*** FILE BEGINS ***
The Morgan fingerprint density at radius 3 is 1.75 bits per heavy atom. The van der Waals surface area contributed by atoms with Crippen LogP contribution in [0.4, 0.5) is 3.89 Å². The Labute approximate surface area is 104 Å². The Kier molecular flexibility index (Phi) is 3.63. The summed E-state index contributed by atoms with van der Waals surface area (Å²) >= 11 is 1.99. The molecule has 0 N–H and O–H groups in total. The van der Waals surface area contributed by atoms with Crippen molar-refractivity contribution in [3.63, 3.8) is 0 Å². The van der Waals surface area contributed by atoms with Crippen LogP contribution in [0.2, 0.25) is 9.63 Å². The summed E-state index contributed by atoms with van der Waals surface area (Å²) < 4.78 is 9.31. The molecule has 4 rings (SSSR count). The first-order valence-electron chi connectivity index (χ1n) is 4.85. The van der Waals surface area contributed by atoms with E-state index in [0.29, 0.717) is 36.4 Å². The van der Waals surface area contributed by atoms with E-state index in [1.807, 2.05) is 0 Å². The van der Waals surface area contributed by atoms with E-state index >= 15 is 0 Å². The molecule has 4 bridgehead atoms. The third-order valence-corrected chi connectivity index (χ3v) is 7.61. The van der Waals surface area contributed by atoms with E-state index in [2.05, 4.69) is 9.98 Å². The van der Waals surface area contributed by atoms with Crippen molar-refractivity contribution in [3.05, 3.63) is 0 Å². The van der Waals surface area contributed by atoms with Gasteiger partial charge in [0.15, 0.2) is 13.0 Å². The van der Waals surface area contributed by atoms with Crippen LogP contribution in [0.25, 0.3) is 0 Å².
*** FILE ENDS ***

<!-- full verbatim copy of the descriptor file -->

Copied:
The Morgan fingerprint density at radius 3 is 1.75 bits per heavy atom. The van der Waals surface area contributed by atoms with Crippen LogP contribution in [0.4, 0.5) is 3.89 Å². The Labute approximate surface area is 104 Å². The Kier molecular flexibility index (Phi) is 3.63. The summed E-state index contributed by atoms with van der Waals surface area (Å²) >= 11 is 1.99. The molecule has 0 N–H and O–H groups in total. The van der Waals surface area contributed by atoms with Crippen molar-refractivity contribution in [3.63, 3.8) is 0 Å². The van der Waals surface area contributed by atoms with Crippen LogP contribution in [0.2, 0.25) is 9.63 Å². The summed E-state index contributed by atoms with van der Waals surface area (Å²) < 4.78 is 9.31. The molecule has 4 rings (SSSR count). The first-order valence-electron chi connectivity index (χ1n) is 4.85. The van der Waals surface area contributed by atoms with E-state index in [0.29, 0.717) is 36.4 Å². The van der Waals surface area contributed by atoms with E-state index in [1.807, 2.05) is 0 Å². The van der Waals surface area contributed by atoms with E-state index >= 15 is 0 Å². The molecule has 4 bridgehead atoms. The third-order valence-corrected chi connectivity index (χ3v) is 7.61. The van der Waals surface area contributed by atoms with E-state index in [2.05, 4.69) is 9.98 Å². The van der Waals surface area contributed by atoms with Crippen molar-refractivity contribution in [3.05, 3.63) is 0 Å². The van der Waals surface area contributed by atoms with Gasteiger partial charge in [0.15, 0.2) is 13.0 Å². The van der Waals surface area contributed by atoms with Crippen LogP contribution in [0.25, 0.3) is 0 Å².